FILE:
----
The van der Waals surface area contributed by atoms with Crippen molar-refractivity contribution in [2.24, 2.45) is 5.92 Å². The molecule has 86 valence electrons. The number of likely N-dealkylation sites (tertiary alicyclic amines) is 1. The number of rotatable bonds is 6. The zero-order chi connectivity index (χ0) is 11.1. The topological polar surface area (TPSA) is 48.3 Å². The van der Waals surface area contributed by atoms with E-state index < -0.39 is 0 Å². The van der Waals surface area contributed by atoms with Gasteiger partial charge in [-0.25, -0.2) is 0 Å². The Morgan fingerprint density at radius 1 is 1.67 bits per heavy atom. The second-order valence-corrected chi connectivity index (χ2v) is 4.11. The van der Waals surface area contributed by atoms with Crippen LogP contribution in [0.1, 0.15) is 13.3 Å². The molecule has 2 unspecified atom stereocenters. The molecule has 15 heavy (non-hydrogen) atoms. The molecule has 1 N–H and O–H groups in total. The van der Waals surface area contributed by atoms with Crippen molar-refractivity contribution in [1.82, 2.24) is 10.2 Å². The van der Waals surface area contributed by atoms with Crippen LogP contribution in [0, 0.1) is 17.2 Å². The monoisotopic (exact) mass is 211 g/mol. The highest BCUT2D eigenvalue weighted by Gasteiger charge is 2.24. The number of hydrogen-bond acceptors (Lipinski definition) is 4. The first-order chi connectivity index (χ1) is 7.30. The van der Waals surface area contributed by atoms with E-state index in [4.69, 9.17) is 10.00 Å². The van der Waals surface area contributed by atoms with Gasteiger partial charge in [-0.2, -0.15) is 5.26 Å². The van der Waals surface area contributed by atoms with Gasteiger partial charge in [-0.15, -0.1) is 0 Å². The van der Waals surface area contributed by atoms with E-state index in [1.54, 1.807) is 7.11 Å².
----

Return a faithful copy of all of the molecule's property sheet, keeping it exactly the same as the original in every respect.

The van der Waals surface area contributed by atoms with Crippen molar-refractivity contribution in [2.24, 2.45) is 5.92 Å². The molecule has 86 valence electrons. The number of likely N-dealkylation sites (tertiary alicyclic amines) is 1. The number of rotatable bonds is 6. The zero-order chi connectivity index (χ0) is 11.1. The topological polar surface area (TPSA) is 48.3 Å². The van der Waals surface area contributed by atoms with E-state index < -0.39 is 0 Å². The van der Waals surface area contributed by atoms with Gasteiger partial charge in [-0.25, -0.2) is 0 Å². The Morgan fingerprint density at radius 1 is 1.67 bits per heavy atom. The second-order valence-corrected chi connectivity index (χ2v) is 4.11. The van der Waals surface area contributed by atoms with Crippen LogP contribution in [0.1, 0.15) is 13.3 Å². The molecule has 2 unspecified atom stereocenters. The molecule has 15 heavy (non-hydrogen) atoms. The molecule has 1 N–H and O–H groups in total. The van der Waals surface area contributed by atoms with Crippen molar-refractivity contribution in [1.82, 2.24) is 10.2 Å². The van der Waals surface area contributed by atoms with Crippen LogP contribution in [0, 0.1) is 17.2 Å². The monoisotopic (exact) mass is 211 g/mol. The highest BCUT2D eigenvalue weighted by Gasteiger charge is 2.24. The number of hydrogen-bond acceptors (Lipinski definition) is 4. The first-order chi connectivity index (χ1) is 7.30. The van der Waals surface area contributed by atoms with E-state index in [4.69, 9.17) is 10.00 Å². The van der Waals surface area contributed by atoms with Gasteiger partial charge in [-0.2, -0.15) is 5.26 Å². The van der Waals surface area contributed by atoms with Gasteiger partial charge in [-0.15, -0.1) is 0 Å². The van der Waals surface area contributed by atoms with E-state index in [1.54, 1.807) is 7.11 Å².